Just south of it is the Drum Tower, seen here from the east one morning. We'll climb to the balcony.
An axial street runs south to Jingshan, lost in the haze.
But the view in other directions is over barbarized courtyard houses. Notice the tree that's boxed in. You can make out the main hall on the north (to the right of the tree), as well as the flanking halls. The south hall no longer faces the courtyard, whose south side is built up.
The district is Nan Luogu Xiang, designated by the city government in 1990 as a "traditional one-story courtyard housing preservation district." Well, it sounds good on paper.
Here's another case, with the courtyard in the lower center entirely covered with roofs.
A third case, with two prominent and matching ridge lines that no longer flank a courtyard.
From the street, the clutter obscures the underlying courtyard pattern.
Crowded, it's also shipshape, of necessity.
Want to save all this? One observer, quoted in the Christian Science Monitor in 2001, said: "I think it's a little romantic to speak of saving them. You only need to watch an elderly grandmother walking across thick ice at 5 a.m. to go to the public toilet to be dispelled of this idea." A resident who rented two rooms with her husband, son, and in-laws told the same reporter: "We've lived here since 1982, and we don't want to wait any longer for a toilet. The building is falling apart."
There's plenty of life, though.
No end of lanes to wander, many dead-ending.
Down this one, stove repairs.
Inside this simple gate: many households.
The entrance stones hint at the status of the family within, once.
A more elaborate entrance, indicative of considerable wealth, once.
Out with the old! Highrises are not supposed to be built within the Old City, but the rule is flouted. Here, active demolition in 2004.
Get a sense of the future's housing density?
In the line of fire.
As the houses are torn down, their structural solidity is revealed.
Framing was massive, to support the heavy tile roof.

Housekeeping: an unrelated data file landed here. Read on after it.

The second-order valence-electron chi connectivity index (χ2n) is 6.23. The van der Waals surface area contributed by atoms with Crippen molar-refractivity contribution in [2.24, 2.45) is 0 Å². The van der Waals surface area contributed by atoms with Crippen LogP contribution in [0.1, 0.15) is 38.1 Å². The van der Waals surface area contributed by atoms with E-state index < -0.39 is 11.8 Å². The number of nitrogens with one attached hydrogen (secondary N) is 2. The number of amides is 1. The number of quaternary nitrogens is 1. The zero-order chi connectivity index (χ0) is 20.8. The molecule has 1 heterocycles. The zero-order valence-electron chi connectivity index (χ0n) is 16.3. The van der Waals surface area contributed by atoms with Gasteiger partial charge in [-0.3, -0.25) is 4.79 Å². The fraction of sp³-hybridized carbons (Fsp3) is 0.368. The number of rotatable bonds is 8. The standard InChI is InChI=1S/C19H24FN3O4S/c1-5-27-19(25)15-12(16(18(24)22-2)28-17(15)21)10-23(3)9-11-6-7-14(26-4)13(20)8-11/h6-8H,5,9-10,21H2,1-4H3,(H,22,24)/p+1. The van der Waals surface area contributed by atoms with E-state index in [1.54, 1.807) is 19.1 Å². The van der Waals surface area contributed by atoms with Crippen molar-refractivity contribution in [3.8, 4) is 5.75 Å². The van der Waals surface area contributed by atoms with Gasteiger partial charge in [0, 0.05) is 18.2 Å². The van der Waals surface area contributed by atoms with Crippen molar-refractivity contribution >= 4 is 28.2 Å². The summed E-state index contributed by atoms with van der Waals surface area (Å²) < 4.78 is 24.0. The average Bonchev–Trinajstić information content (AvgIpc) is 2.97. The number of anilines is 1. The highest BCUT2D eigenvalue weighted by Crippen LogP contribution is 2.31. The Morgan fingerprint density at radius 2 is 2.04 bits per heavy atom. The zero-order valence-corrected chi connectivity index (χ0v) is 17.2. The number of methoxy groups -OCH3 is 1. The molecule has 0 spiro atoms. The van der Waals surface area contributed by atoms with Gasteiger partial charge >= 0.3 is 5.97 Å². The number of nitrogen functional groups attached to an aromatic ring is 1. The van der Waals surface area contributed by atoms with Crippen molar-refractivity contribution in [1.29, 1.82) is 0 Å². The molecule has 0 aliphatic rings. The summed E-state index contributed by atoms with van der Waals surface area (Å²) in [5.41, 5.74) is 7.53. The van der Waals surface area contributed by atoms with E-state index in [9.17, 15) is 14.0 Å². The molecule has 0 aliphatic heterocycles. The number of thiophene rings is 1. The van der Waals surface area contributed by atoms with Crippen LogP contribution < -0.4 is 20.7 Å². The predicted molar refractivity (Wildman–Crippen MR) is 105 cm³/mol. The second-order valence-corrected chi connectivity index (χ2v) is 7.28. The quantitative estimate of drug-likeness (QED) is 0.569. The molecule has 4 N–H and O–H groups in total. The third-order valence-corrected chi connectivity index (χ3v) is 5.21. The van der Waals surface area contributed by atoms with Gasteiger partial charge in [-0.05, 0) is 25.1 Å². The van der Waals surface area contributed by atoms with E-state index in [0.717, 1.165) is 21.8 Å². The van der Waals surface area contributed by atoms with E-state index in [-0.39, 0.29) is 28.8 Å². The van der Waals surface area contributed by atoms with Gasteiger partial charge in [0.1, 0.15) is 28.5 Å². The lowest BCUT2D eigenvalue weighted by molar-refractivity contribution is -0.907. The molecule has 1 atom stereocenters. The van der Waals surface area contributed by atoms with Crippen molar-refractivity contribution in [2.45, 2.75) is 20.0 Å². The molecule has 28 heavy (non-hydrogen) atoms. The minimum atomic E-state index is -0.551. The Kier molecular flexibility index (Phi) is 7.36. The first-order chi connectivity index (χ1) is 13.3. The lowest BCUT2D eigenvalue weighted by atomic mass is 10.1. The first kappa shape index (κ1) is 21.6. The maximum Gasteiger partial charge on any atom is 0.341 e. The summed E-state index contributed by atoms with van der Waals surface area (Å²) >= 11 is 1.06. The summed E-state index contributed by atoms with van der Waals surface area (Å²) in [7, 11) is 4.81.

The contrast can be shocking.
Ground zero, and the new dispensation.
The results? This is the main road running east-west past Tian'anmen. If it wasn't for the bicycles, you might think you were in Washington, D.C.
On the other hand, efforts to look Chinese tend to look absurd.
People often say that modernization won't obliterate cultural diversity. Juxtapositions like this show the hollowness of that argument.
No pretensions at any Chinese traditions here in SOHO, a proud development on the east side of the Third Ring Road. Its developers are the subject of a chapter in Jianying Zha's Tide Players, 2011.
If you lived here, you'd be home now. Just pray that you remember your apartment number.
The controversial hamburger--oops! National Grand Theater--designed by Paul Andreu. It's the biggest project built near Tian'anmen since Mao's mausoleum and was said to be Jiang Zemin's monument--good reason for Chinese not to protest overloud. Here it's under construction, promising a 2,500-seat opera house, a 2,000-seat concert hall, a 1,200-seat theater, and smaller halls.
Can East and West blend architecturally? Perhaps this home comes as close as any: it's a museum now, in honor of its last resident, Soong Ching Ling, Sun Yatsen's widow.
No time for a reflective moment. As an executive says, there are only two speeds in China: fast and faster.
Faster and faster food, too.
Some holdouts: calligraphy practice in the park at the foot of Jingshan.
Up top: mostly old folks, enjoying the morning.
They look over the northwest corner of the Forbidden City and westerly to the New City.
Recommended reading: Wu Liangyong, Rehabilitating the Old City of Beijing: A Project in the Ju'er Hutong Neighborhood (1999). Wu writes (p. 34): "multi-storey buildings have sprung up here and there. I remain to be convinced that this is the destiny of history; rather, it may be simply lack of imagination on the part of planners and designers."